February 4th, 2009
06:00 PM ET
5 years ago

Eliminating backlog of cases, paperwork among VA chief's priorities

WASHINGTON (CNN) - The newly appointed head of the Department of Veterans Affairs said Wednesday the department needs a fundamental change in how it handles its paperwork.

Eric Shinseki described a Sisyphean task for caseworkers trying to plow through the backlog of files to make decisions on veterans' claims.

"If you were to walk into one of our rooms where adjudication or decisions are being made about disability for veterans, you would see individuals sitting at a desk with stacks of paper that go up halfway to the ceiling. And as they finish one pile, another pile comes in," Shinseki said at a House Committee on Veterans Affairs hearing.

Sorting through the paperwork employs as many people as the number of troops in the 82nd Airborne - approximately 11,100, he said. This year, 1,100 more will be hired, he said, and even more will be needed unless the department moves to a paperless system.

"In my opinion this is a brute-force solution. We need to very quickly take this into an IT [information technology] format that allows us to do timely, accurate, consistent decision making on behalf of our veterans," Shinseki said. "My intent is to get to a paperless solution as quickly as possible."

Moving to a paperless system would allow for better coordination of records and allow the VA to better keep personnel and medical records, some of which are already electronic, together, he said.

Members of the committee peppered Shinseki with questions about the VA's handling of mental health issues. The secretary said that much progress has been made in understanding traumatic brain injuries (TBI) and post-traumatic stress disorders (PTSD) since he served in Vietnam, but there is plenty more to do.

"I am now watching all of our efforts to understand PTSD, TBI, substance abuse amongst our veterans and have a better appreciation of what we put my comrades through when we came back" from Vietnam, he said. "None of these programs were available, in fact. None of these terms were in vogue then. We still don't understand enough. We are still learning."

The chairman of the committee, Rep. Bob Filner, D-California, expressed frustration that screenings for the disorders were done through a self-evaluation, rather than through medical examination, and he implored Shinseki to change that.

"As you know, you can order that to happen and it is not happening," Filner told Shinseki. "We just have to move away from that. The numbers are too high. The denial is too great. The problems are overwhelming us in the civilian world."

Shinseki said that while there is more to do, the VA has made much progress by integrating mental treatment with primary care.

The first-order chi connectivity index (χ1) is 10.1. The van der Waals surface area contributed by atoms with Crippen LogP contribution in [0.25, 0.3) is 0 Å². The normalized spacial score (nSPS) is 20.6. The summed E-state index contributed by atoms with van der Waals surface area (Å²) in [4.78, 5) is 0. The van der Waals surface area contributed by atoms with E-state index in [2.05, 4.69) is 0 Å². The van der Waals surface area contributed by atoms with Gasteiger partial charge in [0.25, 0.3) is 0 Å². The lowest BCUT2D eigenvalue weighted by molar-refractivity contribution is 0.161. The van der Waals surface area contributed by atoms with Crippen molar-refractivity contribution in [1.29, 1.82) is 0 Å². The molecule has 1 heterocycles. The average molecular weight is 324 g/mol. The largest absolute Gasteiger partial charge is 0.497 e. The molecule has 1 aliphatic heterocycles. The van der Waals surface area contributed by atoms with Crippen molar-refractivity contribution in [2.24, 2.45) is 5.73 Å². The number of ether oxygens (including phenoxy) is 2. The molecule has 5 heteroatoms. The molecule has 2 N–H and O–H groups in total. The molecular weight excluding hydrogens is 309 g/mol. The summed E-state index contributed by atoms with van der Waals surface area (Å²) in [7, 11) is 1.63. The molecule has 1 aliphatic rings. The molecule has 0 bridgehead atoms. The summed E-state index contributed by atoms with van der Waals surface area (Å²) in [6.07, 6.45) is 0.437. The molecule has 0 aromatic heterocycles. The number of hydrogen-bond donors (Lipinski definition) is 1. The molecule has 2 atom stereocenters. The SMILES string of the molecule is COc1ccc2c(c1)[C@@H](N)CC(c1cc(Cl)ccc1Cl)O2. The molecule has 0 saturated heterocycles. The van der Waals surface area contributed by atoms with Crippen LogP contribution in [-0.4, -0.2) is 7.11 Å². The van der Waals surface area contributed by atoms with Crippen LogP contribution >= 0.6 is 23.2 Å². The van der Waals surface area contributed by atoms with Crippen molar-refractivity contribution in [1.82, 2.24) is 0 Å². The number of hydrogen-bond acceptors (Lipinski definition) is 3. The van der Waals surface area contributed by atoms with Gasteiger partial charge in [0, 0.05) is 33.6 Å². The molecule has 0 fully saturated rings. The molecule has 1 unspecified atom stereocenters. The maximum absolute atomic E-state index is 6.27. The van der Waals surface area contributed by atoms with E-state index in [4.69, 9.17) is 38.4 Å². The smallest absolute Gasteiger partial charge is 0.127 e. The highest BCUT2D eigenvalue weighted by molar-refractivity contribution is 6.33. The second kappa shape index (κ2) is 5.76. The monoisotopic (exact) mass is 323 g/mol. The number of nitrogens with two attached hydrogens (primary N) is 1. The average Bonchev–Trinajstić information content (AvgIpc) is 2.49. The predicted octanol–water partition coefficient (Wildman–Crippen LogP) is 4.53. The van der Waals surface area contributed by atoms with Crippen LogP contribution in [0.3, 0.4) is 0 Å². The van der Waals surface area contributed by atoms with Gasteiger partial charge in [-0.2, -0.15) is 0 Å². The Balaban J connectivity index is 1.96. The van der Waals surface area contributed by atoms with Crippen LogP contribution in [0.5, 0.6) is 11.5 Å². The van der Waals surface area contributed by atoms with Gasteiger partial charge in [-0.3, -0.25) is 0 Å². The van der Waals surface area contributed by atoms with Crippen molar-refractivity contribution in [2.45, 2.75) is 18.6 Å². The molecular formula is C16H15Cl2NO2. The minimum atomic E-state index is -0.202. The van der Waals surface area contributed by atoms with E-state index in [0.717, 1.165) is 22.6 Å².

"One of the things we have done at the VA is that we've taken mental health from being in a separate part of the complex and moved it into the primary-care area to reduce the stigma of someone having to go to that part of the hospital," he explained.

Citing VA statistics, he said that since screening began in April 2007 for all Afghanistan and Iraq war veterans, the VA has diagnosed 43,000 cases that had not been tracked before. Of those, 12,500 have since been confirmed TBI cases.

Suicide attempts are also a major issue for the VA, Shinseki said. The department has a national suicide hotline that got 67,000 calls from veterans and some active duty personnel between October 2007 and October 2008 and managed to intervene to prevent suicides in 1,700 cases. Over the past three months, he added, the hotline has helped intervene on 700 calls.

"We are doing more. Not enough. We are learning as we go," he noted.

When nominated for the position, Shinseki said he wanted to work closely with other departments, like the Small Business Administration, Labor Department and Housing and Urban Development, whose programs help veterans. Shinseki said the veterans programs might be practical for non-military people as well.

"I think in many ways the veterans population is a microcosm of what is going on in the country," he said. "If we can harness their talent, their capabilities and partner with them, we may come up with solutions that may be models for others."


Filed under: Uncategorized
soundoff (38 Responses)
  1. Ex Air Force MSGT

    I guess my comment hit home...hey CNN, nothing will change at the VA, truthful comments must be removed if you don't agree with them ?

    February 4, 2009 08:58 pm at 8:58 pm |
  2. Matthew Detroit

    The problem with the VA is easy to diagnose.

    The VA is run by the goverment. A health system run by the goverment.

    This is why it does not work.